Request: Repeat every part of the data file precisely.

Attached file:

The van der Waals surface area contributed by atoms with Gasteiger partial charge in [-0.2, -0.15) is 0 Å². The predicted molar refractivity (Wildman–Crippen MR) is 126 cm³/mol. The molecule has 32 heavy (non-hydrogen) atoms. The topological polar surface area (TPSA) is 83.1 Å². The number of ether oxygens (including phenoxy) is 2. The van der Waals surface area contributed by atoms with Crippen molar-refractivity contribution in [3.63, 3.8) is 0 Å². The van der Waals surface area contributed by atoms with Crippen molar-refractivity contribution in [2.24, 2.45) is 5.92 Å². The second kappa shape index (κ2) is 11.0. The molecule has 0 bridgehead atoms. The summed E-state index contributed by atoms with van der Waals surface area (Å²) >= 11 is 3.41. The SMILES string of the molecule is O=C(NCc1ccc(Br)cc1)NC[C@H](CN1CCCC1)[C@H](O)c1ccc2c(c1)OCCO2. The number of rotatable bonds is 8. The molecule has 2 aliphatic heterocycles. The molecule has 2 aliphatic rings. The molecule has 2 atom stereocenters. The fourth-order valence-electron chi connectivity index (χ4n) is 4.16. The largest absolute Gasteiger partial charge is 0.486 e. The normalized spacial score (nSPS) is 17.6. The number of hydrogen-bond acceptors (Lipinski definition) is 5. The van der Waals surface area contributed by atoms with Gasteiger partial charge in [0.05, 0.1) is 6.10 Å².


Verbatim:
The van der Waals surface area contributed by atoms with Gasteiger partial charge in [-0.2, -0.15) is 0 Å². The predicted molar refractivity (Wildman–Crippen MR) is 126 cm³/mol. The molecule has 32 heavy (non-hydrogen) atoms. The topological polar surface area (TPSA) is 83.1 Å². The number of ether oxygens (including phenoxy) is 2. The van der Waals surface area contributed by atoms with Crippen molar-refractivity contribution in [3.63, 3.8) is 0 Å². The van der Waals surface area contributed by atoms with Crippen molar-refractivity contribution in [2.24, 2.45) is 5.92 Å². The second kappa shape index (κ2) is 11.0. The molecule has 0 bridgehead atoms. The summed E-state index contributed by atoms with van der Waals surface area (Å²) >= 11 is 3.41. The SMILES string of the molecule is O=C(NCc1ccc(Br)cc1)NC[C@H](CN1CCCC1)[C@H](O)c1ccc2c(c1)OCCO2. The number of rotatable bonds is 8. The molecule has 2 aliphatic heterocycles. The molecule has 2 aliphatic rings. The molecule has 2 atom stereocenters. The fourth-order valence-electron chi connectivity index (χ4n) is 4.16. The largest absolute Gasteiger partial charge is 0.486 e. The normalized spacial score (nSPS) is 17.6. The number of hydrogen-bond acceptors (Lipinski definition) is 5. The van der Waals surface area contributed by atoms with Gasteiger partial charge in [0.05, 0.1) is 6.10 Å².